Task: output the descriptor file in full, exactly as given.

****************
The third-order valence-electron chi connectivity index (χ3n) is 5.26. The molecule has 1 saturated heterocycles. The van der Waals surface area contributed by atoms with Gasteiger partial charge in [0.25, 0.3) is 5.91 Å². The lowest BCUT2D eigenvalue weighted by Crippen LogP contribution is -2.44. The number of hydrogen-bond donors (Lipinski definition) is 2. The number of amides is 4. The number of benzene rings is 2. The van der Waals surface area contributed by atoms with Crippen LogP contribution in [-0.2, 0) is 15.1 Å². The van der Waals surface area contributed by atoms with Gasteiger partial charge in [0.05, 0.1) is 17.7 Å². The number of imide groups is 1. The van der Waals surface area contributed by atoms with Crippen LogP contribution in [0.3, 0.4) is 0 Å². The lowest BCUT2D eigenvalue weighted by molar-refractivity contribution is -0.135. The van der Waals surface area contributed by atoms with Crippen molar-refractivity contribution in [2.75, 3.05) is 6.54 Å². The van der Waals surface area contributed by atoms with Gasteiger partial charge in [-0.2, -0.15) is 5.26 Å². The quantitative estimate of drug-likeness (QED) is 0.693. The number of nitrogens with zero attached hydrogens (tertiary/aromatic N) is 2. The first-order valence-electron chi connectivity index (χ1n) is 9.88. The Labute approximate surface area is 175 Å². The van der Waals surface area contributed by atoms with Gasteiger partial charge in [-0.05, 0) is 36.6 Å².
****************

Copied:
The third-order valence-electron chi connectivity index (χ3n) is 5.26. The molecule has 1 saturated heterocycles. The van der Waals surface area contributed by atoms with Gasteiger partial charge in [0.25, 0.3) is 5.91 Å². The lowest BCUT2D eigenvalue weighted by Crippen LogP contribution is -2.44. The number of hydrogen-bond donors (Lipinski definition) is 2. The number of amides is 4. The number of benzene rings is 2. The van der Waals surface area contributed by atoms with Crippen LogP contribution in [-0.2, 0) is 15.1 Å². The van der Waals surface area contributed by atoms with Gasteiger partial charge in [0.05, 0.1) is 17.7 Å². The number of imide groups is 1. The van der Waals surface area contributed by atoms with Crippen LogP contribution in [0.3, 0.4) is 0 Å². The lowest BCUT2D eigenvalue weighted by molar-refractivity contribution is -0.135. The van der Waals surface area contributed by atoms with Crippen molar-refractivity contribution in [2.75, 3.05) is 6.54 Å². The van der Waals surface area contributed by atoms with Gasteiger partial charge in [-0.2, -0.15) is 5.26 Å². The quantitative estimate of drug-likeness (QED) is 0.693. The number of nitrogens with zero attached hydrogens (tertiary/aromatic N) is 2. The first-order valence-electron chi connectivity index (χ1n) is 9.88. The Labute approximate surface area is 175 Å². The van der Waals surface area contributed by atoms with Gasteiger partial charge in [-0.05, 0) is 36.6 Å².